Report No. 82
5.4. Case law on Friendly Societies Act in England.-
This legislation has now a history of more than a century. Under the Friendly Societies Act, 1876 (as amended by the Act of 1884), a member of a society could nominate any person to any person to receive a sum not exceeding £ 100, out of the money payable at his death. It has been held1 that such a nomination cannot be revoked by Will, but can be revoked only in the manner laid down in the Act, and that the sum made payable is not part of the residuary estate of the deceased. And in a case2 reported in 1901, when the nominee died before the nominator and his (nominee's) representative claimed the money, the decision of Kekewich, J., is:
"I cannot see why the estate of a nominee who dies before the nominator should be deprived of the benefit intended to be conferred, even although his death may be unknown to the nominator I do not see anything in the writing of the rule of prevent the policy money being due to the legal representative of the nominee."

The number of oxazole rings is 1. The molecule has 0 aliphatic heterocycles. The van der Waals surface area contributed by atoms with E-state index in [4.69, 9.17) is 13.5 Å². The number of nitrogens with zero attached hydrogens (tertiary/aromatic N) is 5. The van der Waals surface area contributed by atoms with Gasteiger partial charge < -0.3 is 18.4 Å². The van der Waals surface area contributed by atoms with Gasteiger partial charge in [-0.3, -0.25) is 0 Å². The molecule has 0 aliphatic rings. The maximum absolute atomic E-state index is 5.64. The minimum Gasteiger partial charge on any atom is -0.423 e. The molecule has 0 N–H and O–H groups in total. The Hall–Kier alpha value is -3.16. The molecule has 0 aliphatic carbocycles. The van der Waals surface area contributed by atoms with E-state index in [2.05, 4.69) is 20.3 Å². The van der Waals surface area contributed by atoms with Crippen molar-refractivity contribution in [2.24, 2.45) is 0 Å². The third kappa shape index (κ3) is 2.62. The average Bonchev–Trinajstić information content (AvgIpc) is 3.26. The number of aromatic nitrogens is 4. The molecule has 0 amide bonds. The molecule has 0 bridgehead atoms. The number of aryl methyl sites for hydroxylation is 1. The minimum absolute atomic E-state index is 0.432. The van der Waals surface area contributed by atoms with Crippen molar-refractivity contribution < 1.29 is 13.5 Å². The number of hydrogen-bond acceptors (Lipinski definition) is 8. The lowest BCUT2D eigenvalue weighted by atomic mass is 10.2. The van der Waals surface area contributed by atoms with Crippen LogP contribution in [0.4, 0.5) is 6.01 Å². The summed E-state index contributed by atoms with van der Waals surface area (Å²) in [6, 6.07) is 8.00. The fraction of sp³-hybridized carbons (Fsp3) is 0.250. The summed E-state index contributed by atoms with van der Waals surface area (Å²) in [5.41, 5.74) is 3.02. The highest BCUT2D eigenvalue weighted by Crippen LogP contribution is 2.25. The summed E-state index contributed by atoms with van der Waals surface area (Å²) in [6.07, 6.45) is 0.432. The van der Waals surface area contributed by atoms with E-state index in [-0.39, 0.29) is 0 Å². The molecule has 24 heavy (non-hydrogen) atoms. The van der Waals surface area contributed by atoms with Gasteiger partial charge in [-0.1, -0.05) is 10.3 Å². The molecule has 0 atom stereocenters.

The observations of A.L. Smith, L.J. in an earlier English case,3 may also be compared-
"I may in the first place remark that where there has been a nomination, as in the present case, until that nomination has been revoked, I think that the nominee and not the nominator is the person beneficially interested4 in the money."5
1. Bennat v. Slater, (1890) 1 KB 45.
2. Redman Norton (in re:) v. Redman, (1901) 2 Ch 171.
3. Bennat v. Slater, (1899) 1 QB 451.
4. Note the words "beneficially interested."
5. Bennat v. Slater, (1899) 1 QB 451, referred to in Denish Becon's Staff Pension Fund (in re:), (1971) 1 All ER 486 (491).